The Family Justice Review Committee is opposed to all forms of violence and is particularly concerned that children do not suffer from the effects of domestic violence, either directly or indirectly. In the area of custody and access we believe that the removal or restriction of a parent's contact with his/her child is a draconian measure which should only be taken when there is clear and convincing evidence to show that there is a direct risk to the child.
Allegations of violence towards parents and allegations of sexual abuse against children are frequently made in order to gain an advantage in the court litigation process. False allegations of abuse are commonly known as the weapons of first choice in the family courts today. Unfortunately, too many people use these unethical tactics which ultimately, in most cases, only cause life-long damage to their own children.
In the vast majority of cases where domestic violence is alleged, it is by mothers using this weapon to keep a father from seeing children. The failure of the justice system to effectively deal with with those who use false allegations has created an environment where this tactic is being used without any fear at all. This abuse in itself results in higher levels of domestic violence. Abuse of process to gain power and control over another person is recognized as one of the leading causes of conflict as no person wants to be a victim causes by someone else's lie.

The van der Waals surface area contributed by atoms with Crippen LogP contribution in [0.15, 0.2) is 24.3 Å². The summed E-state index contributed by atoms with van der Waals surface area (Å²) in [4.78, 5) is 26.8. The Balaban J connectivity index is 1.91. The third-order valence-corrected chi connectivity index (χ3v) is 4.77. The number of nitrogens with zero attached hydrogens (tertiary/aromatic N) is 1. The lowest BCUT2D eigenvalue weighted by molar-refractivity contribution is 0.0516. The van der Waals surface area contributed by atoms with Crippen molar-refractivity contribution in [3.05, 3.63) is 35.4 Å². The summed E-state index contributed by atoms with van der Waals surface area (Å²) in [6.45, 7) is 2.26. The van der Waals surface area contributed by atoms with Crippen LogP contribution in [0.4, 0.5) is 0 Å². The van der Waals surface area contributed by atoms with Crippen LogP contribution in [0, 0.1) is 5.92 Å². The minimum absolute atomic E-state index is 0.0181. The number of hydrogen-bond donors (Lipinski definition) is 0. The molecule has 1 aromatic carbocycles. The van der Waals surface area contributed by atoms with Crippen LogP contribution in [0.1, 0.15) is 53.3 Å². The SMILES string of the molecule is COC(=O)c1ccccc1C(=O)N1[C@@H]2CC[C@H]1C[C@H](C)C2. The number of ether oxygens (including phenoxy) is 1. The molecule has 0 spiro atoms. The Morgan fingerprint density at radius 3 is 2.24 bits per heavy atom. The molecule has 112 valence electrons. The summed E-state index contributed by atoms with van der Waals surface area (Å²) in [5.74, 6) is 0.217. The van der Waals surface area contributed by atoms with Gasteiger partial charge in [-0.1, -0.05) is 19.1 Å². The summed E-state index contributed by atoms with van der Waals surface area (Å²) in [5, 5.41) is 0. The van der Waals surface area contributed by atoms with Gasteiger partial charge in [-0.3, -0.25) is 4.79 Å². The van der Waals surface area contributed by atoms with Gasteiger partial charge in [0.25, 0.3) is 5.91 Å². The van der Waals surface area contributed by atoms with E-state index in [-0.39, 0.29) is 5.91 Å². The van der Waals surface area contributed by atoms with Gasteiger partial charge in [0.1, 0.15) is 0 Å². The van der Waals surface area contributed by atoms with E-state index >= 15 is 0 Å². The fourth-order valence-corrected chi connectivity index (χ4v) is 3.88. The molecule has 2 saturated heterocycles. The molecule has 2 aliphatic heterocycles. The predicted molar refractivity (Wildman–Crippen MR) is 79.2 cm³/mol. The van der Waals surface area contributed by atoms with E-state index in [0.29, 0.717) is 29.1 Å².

Many children lose contact with one of their parents (usually fathers) as a result, irrespective of the truth, for such criminal allegations are rarely examined properly in family law cases. The court may in some cases order the use of a visitation center if one is available, or order supervised contact, indirect contact, or even no contact. An unsubstantiated allegation of domestic violence is therefore a key weapon for those wishing to obstruct justice and to break a parents bond with their child. Figures indicate that up to 40% of post-separation mothers admit to thwarting the children's contact with their fathers and extended families.
Many studies world-wide shows that both men and women report broadly similar levels of domestic violence against them and that in most cases it is the woman who initiate conflict which often leads up to a domestic violence situation.
The Family Justice Review Committee believes that one of the of the basic tools to reduce domestic violence is to ensure fairness, justice and equality throughout the entire process of dealing with family law related issues. Policies and procedures developed and promoted by the Committee are designed to meet this goal.